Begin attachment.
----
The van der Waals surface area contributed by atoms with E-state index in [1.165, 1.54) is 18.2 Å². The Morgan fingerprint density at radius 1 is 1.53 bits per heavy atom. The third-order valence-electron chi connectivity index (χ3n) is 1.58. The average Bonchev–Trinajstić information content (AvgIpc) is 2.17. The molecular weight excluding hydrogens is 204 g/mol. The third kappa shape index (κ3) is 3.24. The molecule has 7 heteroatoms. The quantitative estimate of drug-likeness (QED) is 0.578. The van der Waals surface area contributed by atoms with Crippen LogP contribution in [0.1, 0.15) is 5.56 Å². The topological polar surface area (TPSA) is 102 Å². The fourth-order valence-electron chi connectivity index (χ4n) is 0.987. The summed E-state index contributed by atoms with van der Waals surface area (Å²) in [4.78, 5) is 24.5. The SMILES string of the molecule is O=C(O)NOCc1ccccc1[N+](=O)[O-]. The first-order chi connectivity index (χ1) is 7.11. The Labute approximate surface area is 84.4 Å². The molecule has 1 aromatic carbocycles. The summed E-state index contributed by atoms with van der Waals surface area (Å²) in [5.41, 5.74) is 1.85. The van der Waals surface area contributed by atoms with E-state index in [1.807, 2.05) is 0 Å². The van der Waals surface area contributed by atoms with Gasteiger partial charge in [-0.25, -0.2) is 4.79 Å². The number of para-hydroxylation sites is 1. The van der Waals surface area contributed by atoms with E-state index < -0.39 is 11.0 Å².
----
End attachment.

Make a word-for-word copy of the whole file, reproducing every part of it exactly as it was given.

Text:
The van der Waals surface area contributed by atoms with E-state index in [1.165, 1.54) is 18.2 Å². The Morgan fingerprint density at radius 1 is 1.53 bits per heavy atom. The third-order valence-electron chi connectivity index (χ3n) is 1.58. The average Bonchev–Trinajstić information content (AvgIpc) is 2.17. The molecular weight excluding hydrogens is 204 g/mol. The third kappa shape index (κ3) is 3.24. The molecule has 7 heteroatoms. The quantitative estimate of drug-likeness (QED) is 0.578. The van der Waals surface area contributed by atoms with Crippen LogP contribution in [0.1, 0.15) is 5.56 Å². The topological polar surface area (TPSA) is 102 Å². The fourth-order valence-electron chi connectivity index (χ4n) is 0.987. The summed E-state index contributed by atoms with van der Waals surface area (Å²) in [4.78, 5) is 24.5. The SMILES string of the molecule is O=C(O)NOCc1ccccc1[N+](=O)[O-]. The first-order chi connectivity index (χ1) is 7.11. The Labute approximate surface area is 84.4 Å². The molecule has 1 aromatic carbocycles. The summed E-state index contributed by atoms with van der Waals surface area (Å²) in [5.41, 5.74) is 1.85. The van der Waals surface area contributed by atoms with E-state index in [1.807, 2.05) is 0 Å². The van der Waals surface area contributed by atoms with Gasteiger partial charge in [-0.25, -0.2) is 4.79 Å². The number of para-hydroxylation sites is 1. The van der Waals surface area contributed by atoms with E-state index < -0.39 is 11.0 Å².